Yes. “They are married and get lonely without each other.” When passing the salt and pepper, pass them as a pair. While dining casually or formally, at home or in public, the salt and pepper shakers always remain together. Imagine the two being separated and on different ends of the table. This could cause a major dining disruption with all guests in search of them. Pass both the salt and pepper together until they reach the requestor. (Submitted by Hannibal)
Q. Is there a difference between the way you place a luncheon napkin in your lap versus the way you place a dinner napkin in your lap?
Yes. A luncheon napkin (usually a paper napkin) should be completely unfolded. The large dinner napkin which measures 18 to 24 inches should be folded in half and placed in your lap. This would avoid mistaking the larger dinner napkin with the formal tablecloth which drapes over the edge of the table 18 inches; what a lot of cloth. One does not want to grab the tablecloth versus one’s napkin. (Sept 2009 issue)
Q. What is the maximum number of glasses at a formal place setting?
Five. The maximum number of glasses one will find at a place setting is five: a water goblet, a white wine glass, a red wine glass, a sherry glass, and a champagne flute. The glasses are placed to the right of the plate, above the knives. (Dec 2009 issue)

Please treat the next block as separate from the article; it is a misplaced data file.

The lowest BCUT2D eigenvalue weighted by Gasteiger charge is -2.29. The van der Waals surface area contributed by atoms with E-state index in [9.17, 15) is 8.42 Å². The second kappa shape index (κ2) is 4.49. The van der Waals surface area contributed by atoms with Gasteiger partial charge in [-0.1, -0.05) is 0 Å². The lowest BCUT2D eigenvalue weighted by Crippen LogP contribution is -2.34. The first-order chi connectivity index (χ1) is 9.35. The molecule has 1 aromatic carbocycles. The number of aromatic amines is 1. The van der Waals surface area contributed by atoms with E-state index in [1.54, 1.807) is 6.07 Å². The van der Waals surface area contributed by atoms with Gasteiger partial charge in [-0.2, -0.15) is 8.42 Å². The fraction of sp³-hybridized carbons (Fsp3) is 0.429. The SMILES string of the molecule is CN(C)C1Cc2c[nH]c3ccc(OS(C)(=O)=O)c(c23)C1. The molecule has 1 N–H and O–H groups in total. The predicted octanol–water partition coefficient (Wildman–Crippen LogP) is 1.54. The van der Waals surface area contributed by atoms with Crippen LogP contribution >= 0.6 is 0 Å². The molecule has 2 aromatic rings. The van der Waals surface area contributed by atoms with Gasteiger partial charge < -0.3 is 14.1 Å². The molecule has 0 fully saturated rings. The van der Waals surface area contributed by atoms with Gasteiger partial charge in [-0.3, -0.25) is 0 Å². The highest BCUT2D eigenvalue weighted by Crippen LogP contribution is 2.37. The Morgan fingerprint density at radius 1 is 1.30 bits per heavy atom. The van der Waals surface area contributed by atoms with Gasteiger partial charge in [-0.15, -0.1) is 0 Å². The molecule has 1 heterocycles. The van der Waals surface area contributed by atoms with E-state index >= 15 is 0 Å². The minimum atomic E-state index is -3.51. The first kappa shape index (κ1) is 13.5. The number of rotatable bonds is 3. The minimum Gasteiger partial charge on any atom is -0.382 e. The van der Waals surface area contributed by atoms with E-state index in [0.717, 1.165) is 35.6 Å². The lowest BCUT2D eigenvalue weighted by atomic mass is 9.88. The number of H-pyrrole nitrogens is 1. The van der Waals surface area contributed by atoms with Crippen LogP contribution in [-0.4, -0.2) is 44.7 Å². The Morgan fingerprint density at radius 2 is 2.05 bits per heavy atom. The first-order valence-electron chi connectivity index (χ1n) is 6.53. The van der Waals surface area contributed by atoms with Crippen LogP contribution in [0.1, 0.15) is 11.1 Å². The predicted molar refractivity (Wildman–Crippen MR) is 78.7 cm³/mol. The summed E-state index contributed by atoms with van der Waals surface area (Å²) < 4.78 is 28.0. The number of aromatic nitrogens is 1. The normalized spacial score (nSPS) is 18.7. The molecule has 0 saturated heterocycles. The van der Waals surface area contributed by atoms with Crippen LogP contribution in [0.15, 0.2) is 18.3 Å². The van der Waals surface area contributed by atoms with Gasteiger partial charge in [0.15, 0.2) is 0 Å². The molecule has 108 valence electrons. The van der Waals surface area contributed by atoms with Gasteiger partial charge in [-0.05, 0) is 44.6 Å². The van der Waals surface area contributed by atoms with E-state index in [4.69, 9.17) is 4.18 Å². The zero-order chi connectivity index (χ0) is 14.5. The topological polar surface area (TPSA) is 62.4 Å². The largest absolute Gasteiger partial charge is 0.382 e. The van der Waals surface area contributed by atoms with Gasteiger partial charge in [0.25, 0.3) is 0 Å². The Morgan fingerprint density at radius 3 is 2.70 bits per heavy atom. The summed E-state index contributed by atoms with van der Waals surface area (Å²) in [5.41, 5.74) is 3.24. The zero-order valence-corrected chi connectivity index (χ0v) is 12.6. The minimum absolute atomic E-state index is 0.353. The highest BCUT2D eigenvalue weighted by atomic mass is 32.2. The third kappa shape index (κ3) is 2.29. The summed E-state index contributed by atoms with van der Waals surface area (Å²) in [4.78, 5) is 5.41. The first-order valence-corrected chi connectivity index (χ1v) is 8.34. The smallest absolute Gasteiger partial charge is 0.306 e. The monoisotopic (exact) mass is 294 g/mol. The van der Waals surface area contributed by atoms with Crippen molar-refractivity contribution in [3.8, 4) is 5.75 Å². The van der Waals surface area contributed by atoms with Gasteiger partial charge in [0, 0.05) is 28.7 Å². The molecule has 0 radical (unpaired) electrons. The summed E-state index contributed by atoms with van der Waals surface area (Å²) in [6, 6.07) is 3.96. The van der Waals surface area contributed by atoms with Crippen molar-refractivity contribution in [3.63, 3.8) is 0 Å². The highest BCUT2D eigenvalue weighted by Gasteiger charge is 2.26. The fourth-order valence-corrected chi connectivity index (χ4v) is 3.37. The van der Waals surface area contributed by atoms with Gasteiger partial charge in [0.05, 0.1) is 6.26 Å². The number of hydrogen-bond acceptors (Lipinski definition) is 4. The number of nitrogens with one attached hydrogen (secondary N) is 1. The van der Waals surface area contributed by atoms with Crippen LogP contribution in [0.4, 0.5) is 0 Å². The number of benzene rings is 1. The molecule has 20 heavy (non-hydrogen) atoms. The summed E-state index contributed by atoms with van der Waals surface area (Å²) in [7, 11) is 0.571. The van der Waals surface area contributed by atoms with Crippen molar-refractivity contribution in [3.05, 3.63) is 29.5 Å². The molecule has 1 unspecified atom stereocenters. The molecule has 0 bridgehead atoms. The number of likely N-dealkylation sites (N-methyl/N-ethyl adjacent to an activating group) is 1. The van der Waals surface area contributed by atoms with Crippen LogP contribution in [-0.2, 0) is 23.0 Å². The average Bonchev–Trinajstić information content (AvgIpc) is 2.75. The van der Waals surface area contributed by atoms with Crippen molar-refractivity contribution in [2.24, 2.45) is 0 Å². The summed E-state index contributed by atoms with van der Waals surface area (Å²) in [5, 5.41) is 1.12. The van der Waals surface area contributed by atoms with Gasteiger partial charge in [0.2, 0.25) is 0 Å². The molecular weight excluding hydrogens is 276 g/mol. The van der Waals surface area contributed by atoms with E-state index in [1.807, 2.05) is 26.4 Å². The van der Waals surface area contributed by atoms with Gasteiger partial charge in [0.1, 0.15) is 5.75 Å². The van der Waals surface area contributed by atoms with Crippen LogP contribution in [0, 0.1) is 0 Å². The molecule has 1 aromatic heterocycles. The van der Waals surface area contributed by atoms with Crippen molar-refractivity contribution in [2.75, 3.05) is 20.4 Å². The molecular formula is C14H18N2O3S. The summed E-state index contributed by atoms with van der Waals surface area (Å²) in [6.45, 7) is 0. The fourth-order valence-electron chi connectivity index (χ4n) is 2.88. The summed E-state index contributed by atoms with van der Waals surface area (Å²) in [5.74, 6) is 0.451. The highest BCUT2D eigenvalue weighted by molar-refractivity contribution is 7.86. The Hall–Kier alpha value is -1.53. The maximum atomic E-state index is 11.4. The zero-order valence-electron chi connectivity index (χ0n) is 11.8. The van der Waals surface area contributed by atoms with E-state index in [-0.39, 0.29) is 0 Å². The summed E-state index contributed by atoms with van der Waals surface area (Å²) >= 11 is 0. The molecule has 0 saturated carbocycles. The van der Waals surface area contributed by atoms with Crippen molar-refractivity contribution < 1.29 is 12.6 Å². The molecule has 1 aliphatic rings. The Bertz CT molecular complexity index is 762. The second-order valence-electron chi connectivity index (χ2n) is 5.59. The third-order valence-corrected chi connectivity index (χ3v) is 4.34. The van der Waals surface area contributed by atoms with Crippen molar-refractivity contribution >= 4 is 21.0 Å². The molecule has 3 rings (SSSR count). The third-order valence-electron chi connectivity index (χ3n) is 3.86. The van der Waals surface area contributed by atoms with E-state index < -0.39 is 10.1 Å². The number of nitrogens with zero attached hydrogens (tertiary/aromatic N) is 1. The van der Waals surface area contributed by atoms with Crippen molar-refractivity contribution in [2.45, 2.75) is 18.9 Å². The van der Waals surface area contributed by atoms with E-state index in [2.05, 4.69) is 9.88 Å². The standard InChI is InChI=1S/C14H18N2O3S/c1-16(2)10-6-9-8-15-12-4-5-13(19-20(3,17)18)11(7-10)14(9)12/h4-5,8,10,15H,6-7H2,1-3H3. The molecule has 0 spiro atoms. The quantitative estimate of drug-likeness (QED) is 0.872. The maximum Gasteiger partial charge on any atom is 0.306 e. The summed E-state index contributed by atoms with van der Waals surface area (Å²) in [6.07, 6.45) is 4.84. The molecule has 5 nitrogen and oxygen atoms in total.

Q. If you attend a wedding, must you give a gift?
As an invited guest, you are obligated to give a gift unless otherwise stated on the invitation. Traditionally, all gifts are to be sent to the bride’s home before the wedding. Within some regions and cultures, it is acceptable to bring the gift to the reception; however keep in mind that transporting gifts from the reception can be an inconvenience for the family. The grace period for giving a gift is one year; although it is best to send your gift within three months. (March 2010 issue)
Q. When eating watermelon, what do you do with the seeds?
Watermelon is usually juicy therefore it is best to eat it with a fork. Seeds are deposited into the palm of ones hand and transferred back to the plate. (July 2010 issue)
Remember to share your etiquette IQ results by posting a comment below.
Until next month, make practicing etiquette and exemplifying exemplary decorum an every day part of your life.